To effectively get the readings, a water-based gel will be applied to the skin around the right side of the ribcage, and the non-invasive probe will be rubbed over the area, producing shear waves. This process feels like light taps on the skin.

  • Flexible Sigmoidoscopy

    This lets your doctor examine the lining of the rectum and a portion of the colon (large intestine) by inserting a flexible tube about the thickness of your finger into the anus and slowly advancing it into the rectum and lower part of the colon.
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  • Hemorrhoid Banding

    Hemorrhoid banding offers a quick, non-surgical, office-based solution to internal hemorrhoids.
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  • Orbera Weight Loss Balloon

    Orbera is a non-surgical, FDA approved procedure to assist those who have struggled to lose weight. It consists of a soft, durable balloon designed to occupy space comfortably in the stomach, causing a feeling of fullness and therefore encouraging portion control. Along with the placement of the balloon, patients are paired with a team of experts to help them with a customized diet and exercise plan to fit their lifestyle.
    By following the given treatment plan, patients are expected to lose an average of three times the weight they would without the assistance of Orbera.
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  • Percutaneous Endoscopic Gastrostomy (PEG)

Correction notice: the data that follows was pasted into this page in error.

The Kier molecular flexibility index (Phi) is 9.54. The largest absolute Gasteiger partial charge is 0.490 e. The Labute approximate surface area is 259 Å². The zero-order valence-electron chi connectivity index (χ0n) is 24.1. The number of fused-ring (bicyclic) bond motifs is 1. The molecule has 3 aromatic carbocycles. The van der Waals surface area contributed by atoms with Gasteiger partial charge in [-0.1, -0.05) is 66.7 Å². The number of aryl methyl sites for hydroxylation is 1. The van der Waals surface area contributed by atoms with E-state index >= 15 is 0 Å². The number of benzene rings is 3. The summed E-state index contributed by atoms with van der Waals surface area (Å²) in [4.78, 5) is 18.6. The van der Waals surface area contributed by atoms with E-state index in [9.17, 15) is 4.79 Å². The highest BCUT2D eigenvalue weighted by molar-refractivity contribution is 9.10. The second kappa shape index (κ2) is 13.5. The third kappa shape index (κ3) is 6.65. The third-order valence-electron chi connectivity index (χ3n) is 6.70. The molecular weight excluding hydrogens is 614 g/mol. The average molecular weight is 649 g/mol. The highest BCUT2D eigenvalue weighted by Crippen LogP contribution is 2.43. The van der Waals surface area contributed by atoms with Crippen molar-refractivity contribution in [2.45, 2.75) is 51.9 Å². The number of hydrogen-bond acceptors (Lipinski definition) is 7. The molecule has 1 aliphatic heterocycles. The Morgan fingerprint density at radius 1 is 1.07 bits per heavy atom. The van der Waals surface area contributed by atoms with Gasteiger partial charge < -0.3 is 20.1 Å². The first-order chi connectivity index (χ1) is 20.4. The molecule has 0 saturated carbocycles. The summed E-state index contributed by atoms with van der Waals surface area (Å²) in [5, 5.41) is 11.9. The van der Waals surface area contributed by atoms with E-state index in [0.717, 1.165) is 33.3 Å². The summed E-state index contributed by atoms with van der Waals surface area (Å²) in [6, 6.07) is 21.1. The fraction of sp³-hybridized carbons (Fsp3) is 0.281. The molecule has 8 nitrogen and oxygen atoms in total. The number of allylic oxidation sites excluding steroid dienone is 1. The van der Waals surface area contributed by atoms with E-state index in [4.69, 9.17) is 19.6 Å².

A PEG insertion is a procedure beneficial for patients who have long-term nutritional requirements and cannot take food by mouth. A flexible feeding tube is inserted through the abdominal wall and into the stomach. This allows liquid nutrition products and medications to be put directly into the stomach, bypassing the esophagus. The tube may be temporary or permanent depending on the patient’s condition.
    The procedure is performed at Forsyth Medical Center by our physicians.
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  • Percutaneous Liver Biopsy

    This is a procedure which is very well tolerated and is valuable in the diagnosis and management of liver disease. The biopsy involves taking a tiny specimen of liver tissue with a needle. It is performed at Forsyth Medical Center by our physicians.
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  • Small Bowel Enteroscopy

    Involves inserting a flexible scope (called an endoscope) through the mouth, down the esophagus (throat) and through the stomach so that the physician can examine the middle part of the GI tract – the area of the small intestine which lies between the stomach and the lower part of the small intestine. Problems that may occur in this area include celiac disease, Crohn’s disease, ulcers, intestinal obstruction and cancer.

  • Upper Endoscopy (EGD)

    Allows the physician to see the upper GI tract including the esophagus, stomach and the duodenum using a thin, lighted, flexible tube (called an endoscope). This procedure is used to evaluate difficulty swallowing, upper abdominal pain, nausea, vomiting, or to detect inflammation, ulcers, or tumors in the esophagus, stomach, or duodenum. During the procedure, the physician may take tissue samples for biopsy or collect cells for analysis.
    The procedure also can be used to treat certain upper GI conditions by removing polyps and stopping some types of bleeding.
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  • Upper Endoscopy (EGD) with Esophageal Dilation

    A procedure that allows your doctor to dilate (stretch) a narrowed area of your esophagus. Doctors can use various techniques for this procedure. Your doctor might perform the procedure as part of a sedated endoscopy. Alternatively, your doctor might apply a local anesthetic spray to the back of your throat and then pass a weighted dilator through your mouth and into your esophagus.